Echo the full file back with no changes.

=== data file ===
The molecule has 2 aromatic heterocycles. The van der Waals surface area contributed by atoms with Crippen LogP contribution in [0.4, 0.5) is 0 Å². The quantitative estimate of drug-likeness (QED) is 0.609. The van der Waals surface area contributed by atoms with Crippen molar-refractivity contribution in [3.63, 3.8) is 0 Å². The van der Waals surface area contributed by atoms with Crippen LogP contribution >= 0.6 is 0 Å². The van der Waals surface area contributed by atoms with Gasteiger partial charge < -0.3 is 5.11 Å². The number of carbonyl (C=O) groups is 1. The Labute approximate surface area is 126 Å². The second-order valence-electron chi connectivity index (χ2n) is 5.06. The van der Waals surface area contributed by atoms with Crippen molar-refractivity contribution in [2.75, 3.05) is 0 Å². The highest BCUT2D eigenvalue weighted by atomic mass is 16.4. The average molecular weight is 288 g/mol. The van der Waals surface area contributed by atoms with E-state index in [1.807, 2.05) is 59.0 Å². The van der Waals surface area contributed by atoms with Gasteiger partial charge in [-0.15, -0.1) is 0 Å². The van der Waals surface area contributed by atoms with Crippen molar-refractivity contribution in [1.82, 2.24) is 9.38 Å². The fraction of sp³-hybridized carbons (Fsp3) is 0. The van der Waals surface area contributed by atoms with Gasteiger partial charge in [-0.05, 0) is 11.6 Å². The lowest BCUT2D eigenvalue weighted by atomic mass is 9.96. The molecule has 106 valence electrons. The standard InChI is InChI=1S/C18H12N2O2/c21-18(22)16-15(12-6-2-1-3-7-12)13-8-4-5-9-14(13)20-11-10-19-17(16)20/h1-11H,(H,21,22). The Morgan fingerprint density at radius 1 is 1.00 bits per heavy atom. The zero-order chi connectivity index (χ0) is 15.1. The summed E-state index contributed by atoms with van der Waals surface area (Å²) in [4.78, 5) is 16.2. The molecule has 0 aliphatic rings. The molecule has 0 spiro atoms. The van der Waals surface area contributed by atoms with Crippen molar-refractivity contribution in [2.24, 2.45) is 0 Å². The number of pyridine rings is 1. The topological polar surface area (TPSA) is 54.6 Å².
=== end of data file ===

The molecule has 2 aromatic heterocycles. The van der Waals surface area contributed by atoms with Crippen LogP contribution in [0.4, 0.5) is 0 Å². The quantitative estimate of drug-likeness (QED) is 0.609. The van der Waals surface area contributed by atoms with Crippen molar-refractivity contribution in [3.63, 3.8) is 0 Å². The van der Waals surface area contributed by atoms with Crippen LogP contribution >= 0.6 is 0 Å². The van der Waals surface area contributed by atoms with Gasteiger partial charge < -0.3 is 5.11 Å². The number of carbonyl (C=O) groups is 1. The Labute approximate surface area is 126 Å². The second-order valence-electron chi connectivity index (χ2n) is 5.06. The van der Waals surface area contributed by atoms with Crippen molar-refractivity contribution in [2.75, 3.05) is 0 Å². The highest BCUT2D eigenvalue weighted by atomic mass is 16.4. The average molecular weight is 288 g/mol. The van der Waals surface area contributed by atoms with E-state index in [1.807, 2.05) is 59.0 Å². The van der Waals surface area contributed by atoms with Gasteiger partial charge in [-0.15, -0.1) is 0 Å². The van der Waals surface area contributed by atoms with Crippen molar-refractivity contribution in [1.82, 2.24) is 9.38 Å². The fraction of sp³-hybridized carbons (Fsp3) is 0. The van der Waals surface area contributed by atoms with Gasteiger partial charge in [-0.05, 0) is 11.6 Å². The lowest BCUT2D eigenvalue weighted by atomic mass is 9.96. The molecule has 106 valence electrons. The standard InChI is InChI=1S/C18H12N2O2/c21-18(22)16-15(12-6-2-1-3-7-12)13-8-4-5-9-14(13)20-11-10-19-17(16)20/h1-11H,(H,21,22). The Morgan fingerprint density at radius 1 is 1.00 bits per heavy atom. The zero-order chi connectivity index (χ0) is 15.1. The summed E-state index contributed by atoms with van der Waals surface area (Å²) in [4.78, 5) is 16.2. The molecule has 0 aliphatic rings. The molecule has 0 spiro atoms. The van der Waals surface area contributed by atoms with Crippen molar-refractivity contribution in [2.24, 2.45) is 0 Å². The number of pyridine rings is 1. The topological polar surface area (TPSA) is 54.6 Å².